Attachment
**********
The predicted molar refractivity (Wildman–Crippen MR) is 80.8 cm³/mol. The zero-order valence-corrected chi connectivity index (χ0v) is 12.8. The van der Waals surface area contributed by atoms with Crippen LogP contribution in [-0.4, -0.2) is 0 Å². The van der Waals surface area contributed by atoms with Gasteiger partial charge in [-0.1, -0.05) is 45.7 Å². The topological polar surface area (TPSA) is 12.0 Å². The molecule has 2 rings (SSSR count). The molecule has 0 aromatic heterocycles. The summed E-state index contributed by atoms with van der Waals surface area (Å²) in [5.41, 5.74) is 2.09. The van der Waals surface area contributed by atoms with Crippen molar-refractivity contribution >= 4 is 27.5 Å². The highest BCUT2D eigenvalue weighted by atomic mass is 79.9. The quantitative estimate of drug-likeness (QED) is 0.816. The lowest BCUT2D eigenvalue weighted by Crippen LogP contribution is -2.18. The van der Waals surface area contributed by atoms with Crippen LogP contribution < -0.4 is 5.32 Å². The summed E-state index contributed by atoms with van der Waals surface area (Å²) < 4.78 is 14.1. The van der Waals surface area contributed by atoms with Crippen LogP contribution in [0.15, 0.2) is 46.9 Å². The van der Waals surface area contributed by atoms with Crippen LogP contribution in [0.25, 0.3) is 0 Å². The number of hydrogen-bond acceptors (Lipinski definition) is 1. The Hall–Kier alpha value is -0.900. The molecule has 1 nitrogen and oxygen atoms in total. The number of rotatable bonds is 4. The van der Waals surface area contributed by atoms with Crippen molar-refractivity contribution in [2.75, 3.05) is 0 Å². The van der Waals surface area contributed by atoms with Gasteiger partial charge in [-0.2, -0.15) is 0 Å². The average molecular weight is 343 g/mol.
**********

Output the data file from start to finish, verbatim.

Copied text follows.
The predicted molar refractivity (Wildman–Crippen MR) is 80.8 cm³/mol. The zero-order valence-corrected chi connectivity index (χ0v) is 12.8. The van der Waals surface area contributed by atoms with Crippen LogP contribution in [-0.4, -0.2) is 0 Å². The van der Waals surface area contributed by atoms with Gasteiger partial charge in [-0.1, -0.05) is 45.7 Å². The topological polar surface area (TPSA) is 12.0 Å². The molecule has 2 rings (SSSR count). The molecule has 0 aromatic heterocycles. The summed E-state index contributed by atoms with van der Waals surface area (Å²) in [5.41, 5.74) is 2.09. The van der Waals surface area contributed by atoms with Crippen molar-refractivity contribution >= 4 is 27.5 Å². The highest BCUT2D eigenvalue weighted by atomic mass is 79.9. The quantitative estimate of drug-likeness (QED) is 0.816. The lowest BCUT2D eigenvalue weighted by Crippen LogP contribution is -2.18. The van der Waals surface area contributed by atoms with Crippen LogP contribution < -0.4 is 5.32 Å². The summed E-state index contributed by atoms with van der Waals surface area (Å²) < 4.78 is 14.1. The van der Waals surface area contributed by atoms with Crippen LogP contribution in [0.15, 0.2) is 46.9 Å². The van der Waals surface area contributed by atoms with Crippen LogP contribution in [0.25, 0.3) is 0 Å². The number of hydrogen-bond acceptors (Lipinski definition) is 1. The Hall–Kier alpha value is -0.900. The molecule has 1 nitrogen and oxygen atoms in total. The number of rotatable bonds is 4. The van der Waals surface area contributed by atoms with Crippen molar-refractivity contribution in [2.75, 3.05) is 0 Å². The van der Waals surface area contributed by atoms with Gasteiger partial charge in [-0.2, -0.15) is 0 Å². The average molecular weight is 343 g/mol.